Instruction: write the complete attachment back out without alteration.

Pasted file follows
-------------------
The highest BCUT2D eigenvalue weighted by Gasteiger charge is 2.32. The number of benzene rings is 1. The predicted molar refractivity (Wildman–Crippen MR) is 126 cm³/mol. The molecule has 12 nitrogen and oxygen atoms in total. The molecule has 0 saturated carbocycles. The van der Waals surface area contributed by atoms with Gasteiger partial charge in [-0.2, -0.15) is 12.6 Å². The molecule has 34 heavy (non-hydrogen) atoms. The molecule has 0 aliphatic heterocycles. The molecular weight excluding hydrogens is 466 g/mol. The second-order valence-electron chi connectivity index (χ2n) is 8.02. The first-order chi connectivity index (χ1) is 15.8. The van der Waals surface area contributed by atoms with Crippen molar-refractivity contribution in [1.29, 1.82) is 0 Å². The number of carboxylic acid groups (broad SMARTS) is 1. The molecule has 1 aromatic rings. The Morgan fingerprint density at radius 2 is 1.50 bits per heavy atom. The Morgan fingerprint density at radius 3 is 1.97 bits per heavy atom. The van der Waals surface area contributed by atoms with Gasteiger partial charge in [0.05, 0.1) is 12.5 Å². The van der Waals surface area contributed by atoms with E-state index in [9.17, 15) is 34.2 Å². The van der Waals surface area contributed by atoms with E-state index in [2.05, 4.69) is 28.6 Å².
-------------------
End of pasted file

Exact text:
The highest BCUT2D eigenvalue weighted by Gasteiger charge is 2.32. The number of benzene rings is 1. The predicted molar refractivity (Wildman–Crippen MR) is 126 cm³/mol. The molecule has 12 nitrogen and oxygen atoms in total. The molecule has 0 saturated carbocycles. The van der Waals surface area contributed by atoms with Gasteiger partial charge in [-0.2, -0.15) is 12.6 Å². The molecule has 34 heavy (non-hydrogen) atoms. The molecule has 0 aliphatic heterocycles. The molecular weight excluding hydrogens is 466 g/mol. The second-order valence-electron chi connectivity index (χ2n) is 8.02. The first-order chi connectivity index (χ1) is 15.8. The van der Waals surface area contributed by atoms with Crippen molar-refractivity contribution in [1.29, 1.82) is 0 Å². The number of carboxylic acid groups (broad SMARTS) is 1. The molecule has 1 aromatic rings. The Morgan fingerprint density at radius 2 is 1.50 bits per heavy atom. The Morgan fingerprint density at radius 3 is 1.97 bits per heavy atom. The van der Waals surface area contributed by atoms with Gasteiger partial charge in [0.05, 0.1) is 12.5 Å². The van der Waals surface area contributed by atoms with E-state index in [9.17, 15) is 34.2 Å². The van der Waals surface area contributed by atoms with E-state index in [2.05, 4.69) is 28.6 Å².